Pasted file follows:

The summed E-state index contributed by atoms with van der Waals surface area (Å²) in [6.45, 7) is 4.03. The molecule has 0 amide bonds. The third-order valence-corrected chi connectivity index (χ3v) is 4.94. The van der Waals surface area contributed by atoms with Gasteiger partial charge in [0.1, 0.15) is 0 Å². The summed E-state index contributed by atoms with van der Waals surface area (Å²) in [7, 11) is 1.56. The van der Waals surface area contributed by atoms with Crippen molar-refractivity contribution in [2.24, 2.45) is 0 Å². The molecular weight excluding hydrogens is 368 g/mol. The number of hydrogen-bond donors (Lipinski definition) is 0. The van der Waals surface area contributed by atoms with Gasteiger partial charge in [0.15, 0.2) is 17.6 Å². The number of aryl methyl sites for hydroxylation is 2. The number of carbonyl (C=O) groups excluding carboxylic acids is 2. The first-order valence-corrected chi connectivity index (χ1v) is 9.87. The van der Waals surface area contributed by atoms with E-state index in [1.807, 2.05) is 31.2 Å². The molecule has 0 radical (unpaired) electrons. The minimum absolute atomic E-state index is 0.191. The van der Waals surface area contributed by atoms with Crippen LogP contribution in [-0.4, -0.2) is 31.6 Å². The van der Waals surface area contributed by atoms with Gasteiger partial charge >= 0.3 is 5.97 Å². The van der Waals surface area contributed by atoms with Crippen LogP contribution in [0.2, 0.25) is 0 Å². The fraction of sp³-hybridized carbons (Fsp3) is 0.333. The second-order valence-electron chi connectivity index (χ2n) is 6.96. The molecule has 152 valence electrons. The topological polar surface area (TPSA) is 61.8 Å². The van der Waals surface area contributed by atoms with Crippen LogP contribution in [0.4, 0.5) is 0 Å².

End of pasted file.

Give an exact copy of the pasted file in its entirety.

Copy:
The summed E-state index contributed by atoms with van der Waals surface area (Å²) in [6.45, 7) is 4.03. The molecule has 0 amide bonds. The third-order valence-corrected chi connectivity index (χ3v) is 4.94. The van der Waals surface area contributed by atoms with Gasteiger partial charge in [0.1, 0.15) is 0 Å². The summed E-state index contributed by atoms with van der Waals surface area (Å²) in [7, 11) is 1.56. The van der Waals surface area contributed by atoms with Crippen molar-refractivity contribution in [2.24, 2.45) is 0 Å². The molecular weight excluding hydrogens is 368 g/mol. The number of hydrogen-bond donors (Lipinski definition) is 0. The van der Waals surface area contributed by atoms with Gasteiger partial charge in [0.15, 0.2) is 17.6 Å². The number of aryl methyl sites for hydroxylation is 2. The number of carbonyl (C=O) groups excluding carboxylic acids is 2. The first-order valence-corrected chi connectivity index (χ1v) is 9.87. The van der Waals surface area contributed by atoms with E-state index in [1.807, 2.05) is 31.2 Å². The molecule has 0 radical (unpaired) electrons. The minimum absolute atomic E-state index is 0.191. The van der Waals surface area contributed by atoms with Crippen LogP contribution in [-0.4, -0.2) is 31.6 Å². The van der Waals surface area contributed by atoms with Gasteiger partial charge >= 0.3 is 5.97 Å². The van der Waals surface area contributed by atoms with Crippen LogP contribution in [0.2, 0.25) is 0 Å². The fraction of sp³-hybridized carbons (Fsp3) is 0.333. The second-order valence-electron chi connectivity index (χ2n) is 6.96. The molecule has 152 valence electrons. The topological polar surface area (TPSA) is 61.8 Å². The van der Waals surface area contributed by atoms with Crippen LogP contribution in [0.4, 0.5) is 0 Å².